Ever heard of an ice dam? If you've experienced the home damage that can be caused by these wintertime hazards, you won't soon forget the term!
An ice dam is a hump of ice that forms at the edges of a roof, caused by snow and ice. Ice dams may be caused when the attic gets warm enough to melt the underside of a layer of snow on the roof. What happens next is water drips down the roof until it reaches the colder eaves, where it refreezes. Gradually, all that water grows into a mound of ice. Dams can also be caused by gutters that trap snow and ice, which can build up high enough to provide the foundation for an ice dam.
Icicles hanging from the edge of the roof are a good indication that an ice dam may be forming. Ice dams are more commonly found in older homes that lack proper insulation and ventilation.
Once they've formed, ice dams can cause plenty of property damage. As an ice dam grows bigger, melted water can back up behind it and seep underneath shingles, penetrating the roof. That water can drip down into the home, causing peeling paint, warped floors and sagging ceilings. If the ice jam becomes heavy enough it can fall, tearing down gutters and shingles along with it.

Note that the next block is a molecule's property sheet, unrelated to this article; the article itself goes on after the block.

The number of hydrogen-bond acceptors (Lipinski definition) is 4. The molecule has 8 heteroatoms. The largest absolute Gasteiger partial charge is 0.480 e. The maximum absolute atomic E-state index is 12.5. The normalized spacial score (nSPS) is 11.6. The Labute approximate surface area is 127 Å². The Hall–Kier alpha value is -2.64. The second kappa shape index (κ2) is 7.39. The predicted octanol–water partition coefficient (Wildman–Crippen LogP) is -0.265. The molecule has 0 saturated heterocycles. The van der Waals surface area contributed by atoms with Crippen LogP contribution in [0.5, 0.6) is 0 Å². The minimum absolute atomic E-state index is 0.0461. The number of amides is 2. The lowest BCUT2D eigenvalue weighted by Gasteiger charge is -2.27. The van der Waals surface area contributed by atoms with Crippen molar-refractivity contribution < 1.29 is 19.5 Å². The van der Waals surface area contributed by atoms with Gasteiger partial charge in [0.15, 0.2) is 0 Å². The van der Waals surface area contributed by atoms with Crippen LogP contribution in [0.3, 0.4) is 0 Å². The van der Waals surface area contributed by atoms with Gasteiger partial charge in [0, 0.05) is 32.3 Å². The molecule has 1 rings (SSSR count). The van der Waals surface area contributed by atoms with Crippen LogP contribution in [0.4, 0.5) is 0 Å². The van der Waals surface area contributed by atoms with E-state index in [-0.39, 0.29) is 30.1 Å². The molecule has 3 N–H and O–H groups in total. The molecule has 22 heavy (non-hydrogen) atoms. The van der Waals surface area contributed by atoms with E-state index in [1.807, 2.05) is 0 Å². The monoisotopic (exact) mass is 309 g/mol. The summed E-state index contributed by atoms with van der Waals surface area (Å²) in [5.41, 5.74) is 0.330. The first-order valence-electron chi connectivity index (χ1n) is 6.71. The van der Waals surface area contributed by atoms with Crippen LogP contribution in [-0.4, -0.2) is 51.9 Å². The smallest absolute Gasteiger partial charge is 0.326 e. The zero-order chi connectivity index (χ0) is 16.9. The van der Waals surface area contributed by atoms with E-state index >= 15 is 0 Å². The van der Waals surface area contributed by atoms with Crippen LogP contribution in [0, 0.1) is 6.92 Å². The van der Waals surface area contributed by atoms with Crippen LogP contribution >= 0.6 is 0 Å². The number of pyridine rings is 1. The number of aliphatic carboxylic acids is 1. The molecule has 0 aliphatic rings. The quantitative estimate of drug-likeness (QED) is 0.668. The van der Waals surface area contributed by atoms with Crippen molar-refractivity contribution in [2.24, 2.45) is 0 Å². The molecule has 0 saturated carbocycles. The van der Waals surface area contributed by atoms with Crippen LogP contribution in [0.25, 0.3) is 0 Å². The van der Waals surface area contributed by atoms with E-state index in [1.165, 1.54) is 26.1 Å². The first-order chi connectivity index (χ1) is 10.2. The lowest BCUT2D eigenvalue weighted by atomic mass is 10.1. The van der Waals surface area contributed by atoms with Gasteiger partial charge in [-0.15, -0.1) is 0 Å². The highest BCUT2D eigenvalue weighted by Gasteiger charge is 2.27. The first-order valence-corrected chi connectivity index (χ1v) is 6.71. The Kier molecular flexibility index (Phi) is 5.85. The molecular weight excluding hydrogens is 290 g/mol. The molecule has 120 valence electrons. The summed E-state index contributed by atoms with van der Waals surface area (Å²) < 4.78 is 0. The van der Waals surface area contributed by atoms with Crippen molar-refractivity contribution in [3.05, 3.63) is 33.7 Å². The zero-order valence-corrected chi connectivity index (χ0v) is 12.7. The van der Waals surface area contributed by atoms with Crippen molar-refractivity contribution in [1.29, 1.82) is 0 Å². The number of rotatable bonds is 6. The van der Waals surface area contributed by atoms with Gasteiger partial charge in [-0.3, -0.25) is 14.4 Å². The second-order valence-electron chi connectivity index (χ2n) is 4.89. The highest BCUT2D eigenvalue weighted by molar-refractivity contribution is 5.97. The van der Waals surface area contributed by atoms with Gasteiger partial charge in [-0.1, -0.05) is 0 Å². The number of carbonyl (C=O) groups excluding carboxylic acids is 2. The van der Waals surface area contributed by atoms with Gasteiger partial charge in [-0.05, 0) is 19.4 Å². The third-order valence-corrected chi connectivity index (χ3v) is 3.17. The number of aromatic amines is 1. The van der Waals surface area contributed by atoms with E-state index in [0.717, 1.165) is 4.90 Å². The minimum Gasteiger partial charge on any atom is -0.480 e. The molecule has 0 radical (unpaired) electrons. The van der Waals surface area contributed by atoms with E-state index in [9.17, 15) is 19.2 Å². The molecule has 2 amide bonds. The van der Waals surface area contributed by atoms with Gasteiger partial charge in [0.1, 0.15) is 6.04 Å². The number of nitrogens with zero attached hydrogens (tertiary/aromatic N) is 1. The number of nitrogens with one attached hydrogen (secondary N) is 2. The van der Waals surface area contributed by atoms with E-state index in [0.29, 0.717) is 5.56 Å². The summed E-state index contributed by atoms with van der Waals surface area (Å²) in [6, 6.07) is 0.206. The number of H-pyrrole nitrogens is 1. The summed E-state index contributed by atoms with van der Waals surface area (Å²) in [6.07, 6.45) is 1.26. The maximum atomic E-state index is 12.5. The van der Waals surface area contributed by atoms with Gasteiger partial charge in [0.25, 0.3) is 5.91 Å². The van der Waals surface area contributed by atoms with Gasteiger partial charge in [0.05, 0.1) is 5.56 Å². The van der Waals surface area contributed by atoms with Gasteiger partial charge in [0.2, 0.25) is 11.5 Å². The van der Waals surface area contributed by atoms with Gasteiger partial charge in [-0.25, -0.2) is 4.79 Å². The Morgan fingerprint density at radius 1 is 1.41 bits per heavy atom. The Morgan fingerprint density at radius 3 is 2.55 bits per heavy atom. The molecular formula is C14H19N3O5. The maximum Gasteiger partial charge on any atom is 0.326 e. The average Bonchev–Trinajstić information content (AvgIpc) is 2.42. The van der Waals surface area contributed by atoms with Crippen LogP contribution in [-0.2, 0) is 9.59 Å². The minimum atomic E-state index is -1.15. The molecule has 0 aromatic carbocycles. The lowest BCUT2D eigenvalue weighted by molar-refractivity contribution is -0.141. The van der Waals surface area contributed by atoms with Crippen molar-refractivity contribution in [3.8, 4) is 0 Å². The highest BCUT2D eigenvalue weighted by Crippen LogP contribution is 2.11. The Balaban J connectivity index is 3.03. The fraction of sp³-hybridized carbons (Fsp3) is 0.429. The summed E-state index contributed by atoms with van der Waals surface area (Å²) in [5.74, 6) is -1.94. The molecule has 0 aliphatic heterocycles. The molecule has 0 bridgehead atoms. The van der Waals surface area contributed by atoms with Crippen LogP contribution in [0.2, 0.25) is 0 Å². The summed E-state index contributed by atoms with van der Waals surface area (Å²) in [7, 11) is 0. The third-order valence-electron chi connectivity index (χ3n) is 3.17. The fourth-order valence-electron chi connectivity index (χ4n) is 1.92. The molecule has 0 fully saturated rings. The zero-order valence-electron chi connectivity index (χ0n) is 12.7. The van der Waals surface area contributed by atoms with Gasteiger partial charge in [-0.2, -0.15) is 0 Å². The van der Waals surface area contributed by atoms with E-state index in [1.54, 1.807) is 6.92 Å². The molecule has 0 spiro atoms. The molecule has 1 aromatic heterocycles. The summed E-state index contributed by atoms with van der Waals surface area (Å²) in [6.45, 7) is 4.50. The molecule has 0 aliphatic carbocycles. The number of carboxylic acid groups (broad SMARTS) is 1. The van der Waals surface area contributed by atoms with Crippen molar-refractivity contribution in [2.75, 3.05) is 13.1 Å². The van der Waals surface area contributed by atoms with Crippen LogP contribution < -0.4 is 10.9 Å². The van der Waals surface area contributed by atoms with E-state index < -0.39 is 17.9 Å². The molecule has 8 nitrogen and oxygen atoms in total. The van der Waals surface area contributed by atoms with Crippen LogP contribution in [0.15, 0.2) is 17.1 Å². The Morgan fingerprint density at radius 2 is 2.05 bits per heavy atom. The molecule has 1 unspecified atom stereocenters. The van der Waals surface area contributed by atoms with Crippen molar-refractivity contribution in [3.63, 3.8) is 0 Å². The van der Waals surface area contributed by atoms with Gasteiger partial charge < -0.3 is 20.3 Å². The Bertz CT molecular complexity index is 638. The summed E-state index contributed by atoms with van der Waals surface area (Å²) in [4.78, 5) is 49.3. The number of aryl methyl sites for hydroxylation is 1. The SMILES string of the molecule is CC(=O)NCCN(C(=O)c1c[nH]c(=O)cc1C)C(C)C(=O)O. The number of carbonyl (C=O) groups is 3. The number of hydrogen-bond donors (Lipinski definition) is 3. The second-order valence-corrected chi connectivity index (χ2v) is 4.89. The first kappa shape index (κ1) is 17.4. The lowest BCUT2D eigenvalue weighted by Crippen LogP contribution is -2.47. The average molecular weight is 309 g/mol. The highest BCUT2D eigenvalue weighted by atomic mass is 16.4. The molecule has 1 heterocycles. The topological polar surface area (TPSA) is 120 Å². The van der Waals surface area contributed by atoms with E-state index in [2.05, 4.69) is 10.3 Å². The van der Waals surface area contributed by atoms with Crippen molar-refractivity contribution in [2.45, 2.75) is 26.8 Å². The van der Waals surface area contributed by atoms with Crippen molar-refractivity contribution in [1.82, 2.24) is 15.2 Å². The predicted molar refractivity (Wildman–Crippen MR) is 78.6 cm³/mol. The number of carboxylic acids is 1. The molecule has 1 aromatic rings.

The best way to prevent ice dams from forming is preventing the roof from warming in the first place. To do so, add extra insulation in the attic and seal off any air leaks from the main living space. Cover unsealed attic hatches or whole-house fans with weather-stripped caps, and seal and insulate HVAC and exhaust ducts. Gutters should be cleaned in the fall so water, rain and melted snow can flow off properly. And after snowfalls of 6 inches or more, use a roof rake or shovel to remove snow that has accumulated on top of your home.
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